In 1947, during US Navy expedition (1947) under Adm. Richard E. Byrd’s command, Lt Cdr David E. Bunger discovered an oasis free of ice and snow, with an area of ​​about 1000 km2, exhibiting a substantial surface of Antarctica’s rocky basement.

Nine years later, at the shore of the Algae (Figurnoje) Lake, USSR built a permanent station named Oasis. In 1958 the station, consisting of two wooden houses ca. 20 m2 each and a few smaller buildings, was handed over to Poland (formally in December 1958, technically in January 1959). The station was named after a Polish geophysicist, meteorologist and polar explorer, Prof. Antoni B. Dobrowolski.

In subsequent years Poland organized, with the logistical support of the Soviet Antarctic Expedition (SAE), three research expeditions, lasting several weeks each, which resulted in a number of scientific publications reporting on basic parameters of geophysical potential fields and meteorology. In 1987, some 200 m west of the Dobrowolski Station, SAE built several new buildings, and named them Oasis-2. Since then the Dobrowolski Station remained in hibernation, and was only sporadically visited by various teams (recently: the Australian Antarctic Division in 2010 and in the 2013/2014 season), and the Russian Arctic and Antarctic Research Institute in 2007/2008 (53. Russian Antarctic Expedition).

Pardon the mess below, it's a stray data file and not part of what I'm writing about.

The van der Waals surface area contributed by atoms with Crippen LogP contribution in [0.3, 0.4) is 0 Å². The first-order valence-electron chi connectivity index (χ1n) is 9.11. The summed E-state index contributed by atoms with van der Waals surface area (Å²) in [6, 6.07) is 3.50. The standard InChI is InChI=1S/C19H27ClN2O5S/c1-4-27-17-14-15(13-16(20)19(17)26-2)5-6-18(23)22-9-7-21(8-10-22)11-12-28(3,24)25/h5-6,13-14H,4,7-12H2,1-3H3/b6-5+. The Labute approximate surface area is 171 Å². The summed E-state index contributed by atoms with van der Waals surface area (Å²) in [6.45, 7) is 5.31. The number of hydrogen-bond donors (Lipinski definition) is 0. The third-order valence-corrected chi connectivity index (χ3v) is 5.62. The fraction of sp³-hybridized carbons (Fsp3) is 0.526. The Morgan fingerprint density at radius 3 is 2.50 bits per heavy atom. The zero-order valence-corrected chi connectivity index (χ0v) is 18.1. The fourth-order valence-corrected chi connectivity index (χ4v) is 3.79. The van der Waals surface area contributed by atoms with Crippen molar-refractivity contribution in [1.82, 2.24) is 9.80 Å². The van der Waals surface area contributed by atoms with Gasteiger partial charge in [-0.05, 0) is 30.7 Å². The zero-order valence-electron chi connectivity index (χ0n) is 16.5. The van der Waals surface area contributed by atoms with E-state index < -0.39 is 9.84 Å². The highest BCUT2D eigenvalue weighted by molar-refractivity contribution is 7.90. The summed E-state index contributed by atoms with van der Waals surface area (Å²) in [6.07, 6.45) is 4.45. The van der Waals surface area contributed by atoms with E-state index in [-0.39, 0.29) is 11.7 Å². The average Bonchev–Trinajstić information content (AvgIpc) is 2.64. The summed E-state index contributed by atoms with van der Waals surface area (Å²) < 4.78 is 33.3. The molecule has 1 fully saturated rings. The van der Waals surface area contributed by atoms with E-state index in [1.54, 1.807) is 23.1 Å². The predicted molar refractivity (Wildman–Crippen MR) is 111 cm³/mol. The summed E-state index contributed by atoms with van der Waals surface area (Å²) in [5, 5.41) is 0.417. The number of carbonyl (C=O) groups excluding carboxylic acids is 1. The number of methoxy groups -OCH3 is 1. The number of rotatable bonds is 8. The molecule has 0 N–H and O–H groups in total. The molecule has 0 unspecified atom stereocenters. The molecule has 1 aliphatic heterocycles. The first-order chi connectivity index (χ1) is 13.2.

From 2016 to the present, in the area of ​​the Russian Oasis-2 Station, the Russian Polar Marine Geosurvey Expedition (PMGE) conducts geological research with the logistical support of the Russian Antarctic Expedition.

In the area or near the Polish Dobrowolski Station there are two objects included on the list of Historical Sites and Monuments in Antarctica (HSM): No. 49 – “Bunger Hill Pillar” and No. 10 – “Oasis Station Observatory”. In addition, on the basalt rock opposite the station there is a symbolic plaque commemorating the first year of the pontificate of Pope John Paul II.

The buildings of station are in fairly good condition. It is necessary to perform certain works related to their renovation and fieldwork organisation.

Bunger Hills are a promising area not only for geophysical and geological, but also for biological and geomorphological studies. All scientific areas are still not fully covered.

The return of Polish scientists to East Antarctica will open new possibilities for geophysical and geological research, enabling a better understanding of the structure and history of the Earth and modern processes shaping Antarctica’s rocky oases.

Above: Polish Academy of Sciences Antarctic Expedition to Dobrowolski Station 1978/1979